“Dear subject 7. It is now 24 hours until your appointment with Cracked.“
This sentence marked the end of a three-month-long build up in a secret Facebook group, where we were to answer questions allowing the organizers to get inside our heads and under our skin. Exactly 24 hours later I was lying on the floor, hooded and bound, some other subject lying on top of me, fingers going numb. We’re being shouted at. Drawing war stripes on our faces as a kind of defiant or triumphant gesture seems so stupid now. In a matter of minutes, we’ve been turned into compliant lab rats. I’m still trying to regain my breath from when the assault started, violently and very sudden. And it would still be a while before I would finally catch that breath.
Six hours later, it was all over. We started out as a group of eight, now only three were left. I was soaked, shaking, freezing, I smelled like a trash dump on a hot day. I wasn’t aching yet, but that wouldn’t take too long. I did not win, was not the preferred subject, but the significance of winning was completely lost on me – I made it through, and that is all that mattered. When the blindfolds were finally taken off for the last time, Blake, the elusive, enigmatic Blake persona was standing there in front of us, surrounded by all of our tormentors. Trying to meet his gaze through the reflective glass of his gas mask would only grant you a bleak glimpse of yourself, sitting there, covered in sick and dirt. But, somehow, you know he’s proud of you. You see it in the eyes of the others as well – they did their very best and very worst to make you crack. But – you refused, you kept on going, and it’s exactly what they had hoped for – for you to see everything through. I was washed away by this peculiar mix of feeling proud that I had survived it all, feeling thankful and humbled by the presence of all these people who put in their all to make six hours of your life as miserable, but also as memorable as possible. I felt so much relief that it was all over, and at the same time a sadness, an emptiness, because it was all over.
The night after, I slept uneasy, kept waking every ten minutes, dreaming up feverish images. I got up hours before my alarm was set to go off, aching all over. My wrist was messed up, my back and shoulders one big immovable chunk of pain and unease. Two bruises or friction marks adorned my right cheek. My entire body felt like it had taken the impact of a freight train at full speed. But, the sun was shining, and I had a train home to catch. I cancelled my taxi I had reserved the day before, figuring a long walk was in order to stretch my muscles, and to think everything that had happened over. I walked in a daze. In the train, I had this strange longing for social contact, for someone familiar to talk to, to share my experience with. In the end, when I got home, I crashed on the couch and slept for fourteen hours. When I woke up the next day, it was like being reborn.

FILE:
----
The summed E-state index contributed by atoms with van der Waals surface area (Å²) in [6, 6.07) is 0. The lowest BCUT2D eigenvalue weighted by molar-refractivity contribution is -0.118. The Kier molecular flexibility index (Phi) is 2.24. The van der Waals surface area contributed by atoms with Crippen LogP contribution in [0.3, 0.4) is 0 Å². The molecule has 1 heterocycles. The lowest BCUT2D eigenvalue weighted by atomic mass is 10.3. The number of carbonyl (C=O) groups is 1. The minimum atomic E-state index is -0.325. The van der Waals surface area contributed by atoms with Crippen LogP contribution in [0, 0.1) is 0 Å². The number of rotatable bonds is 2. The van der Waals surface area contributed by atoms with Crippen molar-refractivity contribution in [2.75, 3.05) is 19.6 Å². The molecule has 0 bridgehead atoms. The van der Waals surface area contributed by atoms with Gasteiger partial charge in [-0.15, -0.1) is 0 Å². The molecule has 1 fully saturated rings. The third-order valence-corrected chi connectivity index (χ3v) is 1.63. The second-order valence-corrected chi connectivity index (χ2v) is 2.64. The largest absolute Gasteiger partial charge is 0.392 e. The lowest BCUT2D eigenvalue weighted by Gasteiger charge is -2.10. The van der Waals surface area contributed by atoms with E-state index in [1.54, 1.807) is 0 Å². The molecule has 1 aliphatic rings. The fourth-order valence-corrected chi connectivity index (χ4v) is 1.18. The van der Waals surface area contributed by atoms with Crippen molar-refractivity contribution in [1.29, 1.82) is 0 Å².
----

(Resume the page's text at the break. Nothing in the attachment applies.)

So, what is Cracked? It is brutal. Really brutal. It’s an experience where every minute feels like an hour, but where the six hours feel like just one. Nothing about the entire thing is fun. You will not enjoy it. But, when it’s all over, and the night has passed, you will want to go through it all over again. It’s a triumph of mind over matter. There is some overlying idea, a vague storyline, but none of all that is shared with the subject. You are kept in the dark. To get back to that lab rat analogy from the beginning – there is no point in the test subject knowing why it’s there. That’s only for the experimenters to know. The small traces of story I did pick up came back to haunt me though, not in the least the presence, the character of Blake. The way he talks, the way he acts. Is he friend or foe? I might never know. And I have peace with that.
Now, three days later, I had to leave my fantasy bubble, and get back to work. Getting back to reality is tough, after Cracked has sucked you into its world so violently. I’m still sore all over. But, there is one big silver lining – and that is the position of knowledge you find yourself in. People seeing the bruises in my face, I got asked whether I fell down some stairs, or if I had gotten into a fight. And you just get to smile, like the protagonist of Fight Club. The only ones who will ever know the truth are the ones who go through the rite of passage. Rule number one of Cracked? You don’t talk about Cracked.
Pictures above by PastaCore Alternative Photography.